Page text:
Introducing Mama Matriarch Murraya Koenigii ~ grown from a seed kindly given to me by a Seed Exchange club member.
She is 4 years old and was almost wiped out when I, a gardening newbie, planted her into the ground in early Fall when she was 8 months old. Then came 1 of Florida’s frostiest winters and I had to frantically dig her out, pot her and her bring into my living room. She did get frost burned, lost 90% of her leaves and almost died!
Yeah, we gardeners learn through experience. I now try to go propagate as many as I can & donate them to the Humane Society Thrift Store ~ they sell fast. 🙂
This 2ft tall “baby” which grew from the root of a matured plant was cut off from lanky mama, dug up and potted late Sept’14. Rooting hormone was still used around its formed roots, compost & peat mix is its growing medium and bone-meal was sprinkled on soil top. It survived 1 month without human care & has grown about 3 inches.
Cuttings – I read so much debate in gardening forums whether this plant can/cannot be propagated from cuttings that I decided to try it myself.
My conclusion is: Yes, it can be done.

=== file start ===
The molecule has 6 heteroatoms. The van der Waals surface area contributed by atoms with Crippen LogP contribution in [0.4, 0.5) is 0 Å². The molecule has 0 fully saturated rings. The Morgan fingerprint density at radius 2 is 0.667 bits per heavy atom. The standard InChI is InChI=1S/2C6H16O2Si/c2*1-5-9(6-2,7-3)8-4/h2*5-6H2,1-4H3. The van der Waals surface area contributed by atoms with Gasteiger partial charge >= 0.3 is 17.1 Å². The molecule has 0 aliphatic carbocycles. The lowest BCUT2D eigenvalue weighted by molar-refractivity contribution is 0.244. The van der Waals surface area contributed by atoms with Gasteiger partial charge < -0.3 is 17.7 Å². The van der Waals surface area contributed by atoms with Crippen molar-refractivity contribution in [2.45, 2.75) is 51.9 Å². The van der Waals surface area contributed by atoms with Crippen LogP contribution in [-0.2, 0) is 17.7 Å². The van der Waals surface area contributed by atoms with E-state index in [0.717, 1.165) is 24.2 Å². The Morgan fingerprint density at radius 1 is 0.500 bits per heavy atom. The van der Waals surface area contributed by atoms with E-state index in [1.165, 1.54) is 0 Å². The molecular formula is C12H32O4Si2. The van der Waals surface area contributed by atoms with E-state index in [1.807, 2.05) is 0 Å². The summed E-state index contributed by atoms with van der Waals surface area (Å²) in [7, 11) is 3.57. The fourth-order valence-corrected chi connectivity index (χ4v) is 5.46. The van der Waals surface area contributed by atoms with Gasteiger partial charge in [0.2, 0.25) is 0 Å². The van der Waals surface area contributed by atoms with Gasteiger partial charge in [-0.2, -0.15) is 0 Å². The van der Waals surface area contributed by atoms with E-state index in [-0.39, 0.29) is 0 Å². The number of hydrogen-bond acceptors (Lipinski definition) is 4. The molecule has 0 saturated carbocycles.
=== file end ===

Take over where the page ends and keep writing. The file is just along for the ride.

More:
But it has to be done when conditions are right if you do not live in the Tropics… not too much direct Summer sun and not too much cold Winter breeze (& definitely no frost or snow!)
On the left is a 6-month old cutting, 11″ tall, that has taken root, growing strong and ready for adoption. I am going to put a sticker “Harvest only 10% of lower leaves until plant is 2ft tall”. 🙂
Here is a much younger cutting which has lost it leaves from “shock”. It did receive the usual dose of rooting hormone & bonemeal but has not grown taller at all. It is now 2 months old, still 6″ tall and 90% balder than when 1st cut off.
Usually only 3 out of 10 of my cuttings survive but I’m happy that at least some do. I give them a pinch of dried coffee grounds every week for extra nitrogen to help with leaf growth.
There is tell-tale indication that I carefully watch for, literally almost every day. Look at the photo of the scrawny stick below. Note that little (very, very, little) curve at the top of the plant. (You may have to turn & look at different angles to see its curvature). This tells you “It’s Alive!” so pamper it but do not over water as that will cause root-rot.
I will probably bring them into the garage should there be frosty nights forecasted in the coming winter weeks.
While working on my precious curry leaf plants I’ve had to prune some branches to keep them shrubby and have ended up with lots of precious leaves cut off. I’ve dried some but I’ve also concocted a snack that is simply so aromatic and goes very well with cold beer during “Happy Hour”. Post on Snack will be up soon.
Note: I wish to emphasize again that the Curry Leaf Plant (Murraya Koenigii) is different from the Curry Plant (Helichrysum Italicum)